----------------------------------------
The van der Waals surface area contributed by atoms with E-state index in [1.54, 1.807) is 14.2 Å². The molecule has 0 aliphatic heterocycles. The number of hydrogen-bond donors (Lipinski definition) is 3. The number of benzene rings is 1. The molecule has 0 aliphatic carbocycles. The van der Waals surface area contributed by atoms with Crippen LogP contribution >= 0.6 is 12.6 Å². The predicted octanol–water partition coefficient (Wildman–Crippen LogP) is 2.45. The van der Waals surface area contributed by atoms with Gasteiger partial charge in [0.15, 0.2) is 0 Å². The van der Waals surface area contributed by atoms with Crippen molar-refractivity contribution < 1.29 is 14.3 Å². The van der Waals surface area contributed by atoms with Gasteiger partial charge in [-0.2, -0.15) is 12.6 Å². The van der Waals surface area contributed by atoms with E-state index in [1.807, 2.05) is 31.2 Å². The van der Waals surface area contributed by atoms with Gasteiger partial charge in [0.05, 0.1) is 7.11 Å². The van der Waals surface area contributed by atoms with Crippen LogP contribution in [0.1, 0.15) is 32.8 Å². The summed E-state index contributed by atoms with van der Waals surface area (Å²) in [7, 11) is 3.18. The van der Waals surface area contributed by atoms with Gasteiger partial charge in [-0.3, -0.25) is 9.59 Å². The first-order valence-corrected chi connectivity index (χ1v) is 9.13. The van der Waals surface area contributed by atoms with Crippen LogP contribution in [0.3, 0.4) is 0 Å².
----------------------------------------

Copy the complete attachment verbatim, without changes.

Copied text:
The van der Waals surface area contributed by atoms with E-state index in [1.54, 1.807) is 14.2 Å². The molecule has 0 aliphatic heterocycles. The number of hydrogen-bond donors (Lipinski definition) is 3. The number of benzene rings is 1. The molecule has 0 aliphatic carbocycles. The van der Waals surface area contributed by atoms with Crippen LogP contribution >= 0.6 is 12.6 Å². The predicted octanol–water partition coefficient (Wildman–Crippen LogP) is 2.45. The van der Waals surface area contributed by atoms with Gasteiger partial charge in [0.15, 0.2) is 0 Å². The van der Waals surface area contributed by atoms with Crippen molar-refractivity contribution < 1.29 is 14.3 Å². The van der Waals surface area contributed by atoms with Gasteiger partial charge in [-0.2, -0.15) is 12.6 Å². The van der Waals surface area contributed by atoms with E-state index in [1.807, 2.05) is 31.2 Å². The van der Waals surface area contributed by atoms with Gasteiger partial charge in [0.05, 0.1) is 7.11 Å². The van der Waals surface area contributed by atoms with Crippen LogP contribution in [0.1, 0.15) is 32.8 Å². The summed E-state index contributed by atoms with van der Waals surface area (Å²) in [7, 11) is 3.18. The van der Waals surface area contributed by atoms with Gasteiger partial charge in [-0.3, -0.25) is 9.59 Å². The first-order valence-corrected chi connectivity index (χ1v) is 9.13. The van der Waals surface area contributed by atoms with Crippen LogP contribution in [0.3, 0.4) is 0 Å².